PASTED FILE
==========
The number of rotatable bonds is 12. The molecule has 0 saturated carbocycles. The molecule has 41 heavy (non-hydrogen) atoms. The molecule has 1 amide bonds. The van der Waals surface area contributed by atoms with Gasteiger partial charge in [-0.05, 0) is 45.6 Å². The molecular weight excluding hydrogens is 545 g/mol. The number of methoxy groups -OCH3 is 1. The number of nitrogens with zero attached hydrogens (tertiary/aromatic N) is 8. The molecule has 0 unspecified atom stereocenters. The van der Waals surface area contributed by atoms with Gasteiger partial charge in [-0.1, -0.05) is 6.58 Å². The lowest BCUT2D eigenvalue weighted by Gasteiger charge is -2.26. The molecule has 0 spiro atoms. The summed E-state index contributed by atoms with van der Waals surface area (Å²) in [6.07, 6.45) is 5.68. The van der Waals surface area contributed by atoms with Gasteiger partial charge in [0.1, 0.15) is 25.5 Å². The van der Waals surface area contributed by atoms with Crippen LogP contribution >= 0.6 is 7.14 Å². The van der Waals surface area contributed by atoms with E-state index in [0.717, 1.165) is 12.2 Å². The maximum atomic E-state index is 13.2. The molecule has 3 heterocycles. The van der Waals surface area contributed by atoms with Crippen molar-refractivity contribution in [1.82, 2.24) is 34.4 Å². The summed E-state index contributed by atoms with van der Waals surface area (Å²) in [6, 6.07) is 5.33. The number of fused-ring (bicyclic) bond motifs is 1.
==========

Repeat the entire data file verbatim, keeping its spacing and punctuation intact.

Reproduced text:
The number of rotatable bonds is 12. The molecule has 0 saturated carbocycles. The molecule has 41 heavy (non-hydrogen) atoms. The molecule has 1 amide bonds. The van der Waals surface area contributed by atoms with Gasteiger partial charge in [-0.05, 0) is 45.6 Å². The molecular weight excluding hydrogens is 545 g/mol. The number of methoxy groups -OCH3 is 1. The number of nitrogens with zero attached hydrogens (tertiary/aromatic N) is 8. The molecule has 0 unspecified atom stereocenters. The van der Waals surface area contributed by atoms with Gasteiger partial charge in [-0.1, -0.05) is 6.58 Å². The lowest BCUT2D eigenvalue weighted by Gasteiger charge is -2.26. The molecule has 0 spiro atoms. The summed E-state index contributed by atoms with van der Waals surface area (Å²) in [6.07, 6.45) is 5.68. The van der Waals surface area contributed by atoms with Gasteiger partial charge in [0.1, 0.15) is 25.5 Å². The van der Waals surface area contributed by atoms with Crippen LogP contribution >= 0.6 is 7.14 Å². The van der Waals surface area contributed by atoms with E-state index in [0.717, 1.165) is 12.2 Å². The maximum atomic E-state index is 13.2. The molecule has 3 heterocycles. The van der Waals surface area contributed by atoms with Crippen molar-refractivity contribution in [1.82, 2.24) is 34.4 Å². The summed E-state index contributed by atoms with van der Waals surface area (Å²) in [6, 6.07) is 5.33. The number of fused-ring (bicyclic) bond motifs is 1.